Rumsfeld bumps up U.S. forces by 30,000

Emergency increase, a change of course, stuns House committee

January 29, 2004|BY A SUN STAFF WRITER

Defense Secretary Donald H. Rumsfeld, responding to unusual criticism from a three-star general that the Army is too small to meet its global commitments, has authorized an emergency increase of 30,000 troops, Congress was told yesterday.

Rumsfeld, who had scoffed only last week at the assertion by Lt. Gen. John M. Riggs, a decorated Vietnam veteran who is in charge of building an Army for the future, invoked emergency powers to push the number of troops above the congressionally approved limit of 482,000, known in military parlance as "end strength."

Gen. Peter Schoomaker, the Army's chief of staff, revealed Rumsfeld's change of course in testimony yesterday before the House Armed Services Committee, many of whom had been pressing to boost the Army's strength by 40,000 soldiers, or the equivalent of two divisions.

"The secretary of defense, I've presented him with the plan," said Schoomaker, who like Rumsfeld had previously denied any increase was needed. "He's given me the authority, he's given me the headroom under his current authorities, to grow the army, not to raise the end-strength but to grow the army, to give me the bump that I need

The testimony appeared to surprise committee members.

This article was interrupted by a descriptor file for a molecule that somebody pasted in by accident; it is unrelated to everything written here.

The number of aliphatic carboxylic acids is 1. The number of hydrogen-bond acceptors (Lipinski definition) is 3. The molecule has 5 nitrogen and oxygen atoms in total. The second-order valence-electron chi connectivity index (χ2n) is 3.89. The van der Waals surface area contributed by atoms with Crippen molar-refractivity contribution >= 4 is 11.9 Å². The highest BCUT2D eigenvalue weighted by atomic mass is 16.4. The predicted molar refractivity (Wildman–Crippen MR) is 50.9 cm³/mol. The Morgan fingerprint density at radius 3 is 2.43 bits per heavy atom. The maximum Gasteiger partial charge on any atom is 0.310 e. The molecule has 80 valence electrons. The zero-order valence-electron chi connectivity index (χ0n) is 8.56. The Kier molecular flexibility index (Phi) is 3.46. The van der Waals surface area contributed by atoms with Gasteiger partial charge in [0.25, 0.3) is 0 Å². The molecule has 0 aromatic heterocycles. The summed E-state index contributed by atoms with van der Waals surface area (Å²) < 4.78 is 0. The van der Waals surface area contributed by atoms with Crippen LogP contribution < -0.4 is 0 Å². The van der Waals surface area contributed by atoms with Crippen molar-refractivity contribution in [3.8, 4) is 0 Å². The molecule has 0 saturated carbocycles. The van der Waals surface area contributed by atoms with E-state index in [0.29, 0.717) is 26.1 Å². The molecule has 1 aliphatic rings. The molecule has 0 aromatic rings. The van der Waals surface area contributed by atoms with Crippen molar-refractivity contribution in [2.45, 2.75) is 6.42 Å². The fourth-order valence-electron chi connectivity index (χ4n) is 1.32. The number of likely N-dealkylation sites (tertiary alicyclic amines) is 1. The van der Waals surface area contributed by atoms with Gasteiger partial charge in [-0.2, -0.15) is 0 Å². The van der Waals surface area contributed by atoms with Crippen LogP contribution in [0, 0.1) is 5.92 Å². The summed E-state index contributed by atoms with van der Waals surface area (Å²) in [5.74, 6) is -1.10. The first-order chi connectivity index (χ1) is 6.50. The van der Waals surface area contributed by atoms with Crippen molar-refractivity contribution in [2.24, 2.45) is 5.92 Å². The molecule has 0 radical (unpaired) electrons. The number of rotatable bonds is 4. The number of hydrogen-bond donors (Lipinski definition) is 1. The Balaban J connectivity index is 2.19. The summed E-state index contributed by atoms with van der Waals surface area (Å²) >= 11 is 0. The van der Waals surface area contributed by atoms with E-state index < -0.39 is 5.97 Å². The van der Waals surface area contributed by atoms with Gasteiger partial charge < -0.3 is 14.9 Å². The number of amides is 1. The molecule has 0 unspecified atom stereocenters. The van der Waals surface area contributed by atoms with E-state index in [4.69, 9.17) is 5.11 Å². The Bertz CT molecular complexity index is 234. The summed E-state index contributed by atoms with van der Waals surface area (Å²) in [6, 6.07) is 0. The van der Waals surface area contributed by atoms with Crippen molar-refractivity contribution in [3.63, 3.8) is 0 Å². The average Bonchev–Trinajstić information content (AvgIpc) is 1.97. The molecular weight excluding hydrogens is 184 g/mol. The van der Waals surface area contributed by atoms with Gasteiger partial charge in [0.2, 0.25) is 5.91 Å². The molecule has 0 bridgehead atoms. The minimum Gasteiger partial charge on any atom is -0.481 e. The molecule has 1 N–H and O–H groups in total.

"General Schoomaker, I want to make sure I understand some of your comments here today," said Rep. John McHugh, a New York Republican. "The secretary has given you the option of going to 30,000 additional troops, saying that he has waived under the emergency declaration provisions the statutory cap on end-strength. How long does the secretary intend to declare that emergency to waive that limit?

"Well, sir, I'm not sure we can see into the future as far as we need to. But I've asked him to do that for the duration of the emergency, or up to four years. I think I need four years to do this.

"I have been in the Army 39 years, and I've never seen the Army as stretched in that 39 years as I have today," Riggs told The Sun last week, adding, "I don't plan on going out on any crusade on this issue."

He was the first senior active-duty officer to publicly urge a larger Army, although there was widespread sentiment within the Army that the Iraq war and ongoing military operations in Afghanistan had severely stretched the Army's manpower.

There are about 120,000 Army soldiers in Iraq, a figure expected to drop to105,000 by May, according to the Pentagon. About 330,000 active and reserveArmy troops are deployed to 120 countries, Riggs said. Another 10,000 soldiers are in Afghanistan.

Schoomaker said that temporarily adding the additional soldiers would facilitate his plans to remake the Army by increasing the number of cohesive brigades and increasing their ability to respond rapidly. He said it would improve morale and keep troops from leaving the military once their tour of duty expires.

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